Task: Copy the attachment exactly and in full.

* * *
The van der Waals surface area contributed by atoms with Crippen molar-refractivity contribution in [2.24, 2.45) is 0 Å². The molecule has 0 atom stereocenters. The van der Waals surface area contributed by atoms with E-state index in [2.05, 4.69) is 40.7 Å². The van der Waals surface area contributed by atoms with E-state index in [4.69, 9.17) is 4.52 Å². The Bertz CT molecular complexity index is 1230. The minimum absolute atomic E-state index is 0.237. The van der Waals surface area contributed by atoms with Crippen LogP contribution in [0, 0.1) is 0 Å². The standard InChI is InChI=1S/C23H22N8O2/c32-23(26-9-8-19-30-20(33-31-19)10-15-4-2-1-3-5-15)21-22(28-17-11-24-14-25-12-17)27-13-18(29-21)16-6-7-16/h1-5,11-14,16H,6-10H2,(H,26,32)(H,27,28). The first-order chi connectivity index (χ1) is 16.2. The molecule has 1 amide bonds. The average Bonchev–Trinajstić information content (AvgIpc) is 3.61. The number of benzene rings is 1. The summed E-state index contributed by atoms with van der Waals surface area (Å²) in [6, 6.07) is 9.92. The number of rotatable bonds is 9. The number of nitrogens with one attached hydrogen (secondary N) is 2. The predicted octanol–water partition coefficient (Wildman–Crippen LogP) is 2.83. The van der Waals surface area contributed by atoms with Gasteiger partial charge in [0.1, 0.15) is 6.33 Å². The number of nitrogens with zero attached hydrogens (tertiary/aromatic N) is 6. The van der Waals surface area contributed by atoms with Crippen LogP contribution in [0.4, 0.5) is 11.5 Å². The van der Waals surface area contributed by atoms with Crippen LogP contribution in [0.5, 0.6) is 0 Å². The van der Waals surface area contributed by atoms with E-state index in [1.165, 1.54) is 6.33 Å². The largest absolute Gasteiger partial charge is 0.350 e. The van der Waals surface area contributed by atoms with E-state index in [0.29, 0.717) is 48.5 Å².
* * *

The van der Waals surface area contributed by atoms with Crippen molar-refractivity contribution in [2.24, 2.45) is 0 Å². The molecule has 0 atom stereocenters. The van der Waals surface area contributed by atoms with E-state index in [2.05, 4.69) is 40.7 Å². The van der Waals surface area contributed by atoms with E-state index in [4.69, 9.17) is 4.52 Å². The Bertz CT molecular complexity index is 1230. The minimum absolute atomic E-state index is 0.237. The van der Waals surface area contributed by atoms with Crippen LogP contribution in [0, 0.1) is 0 Å². The standard InChI is InChI=1S/C23H22N8O2/c32-23(26-9-8-19-30-20(33-31-19)10-15-4-2-1-3-5-15)21-22(28-17-11-24-14-25-12-17)27-13-18(29-21)16-6-7-16/h1-5,11-14,16H,6-10H2,(H,26,32)(H,27,28). The first-order chi connectivity index (χ1) is 16.2. The molecule has 1 amide bonds. The average Bonchev–Trinajstić information content (AvgIpc) is 3.61. The number of benzene rings is 1. The summed E-state index contributed by atoms with van der Waals surface area (Å²) in [6, 6.07) is 9.92. The number of rotatable bonds is 9. The number of nitrogens with one attached hydrogen (secondary N) is 2. The predicted octanol–water partition coefficient (Wildman–Crippen LogP) is 2.83. The van der Waals surface area contributed by atoms with Gasteiger partial charge in [0.1, 0.15) is 6.33 Å². The number of nitrogens with zero attached hydrogens (tertiary/aromatic N) is 6. The van der Waals surface area contributed by atoms with Crippen LogP contribution in [0.4, 0.5) is 11.5 Å². The van der Waals surface area contributed by atoms with Crippen LogP contribution in [0.5, 0.6) is 0 Å². The van der Waals surface area contributed by atoms with E-state index in [1.165, 1.54) is 6.33 Å². The largest absolute Gasteiger partial charge is 0.350 e. The van der Waals surface area contributed by atoms with E-state index in [0.29, 0.717) is 48.5 Å².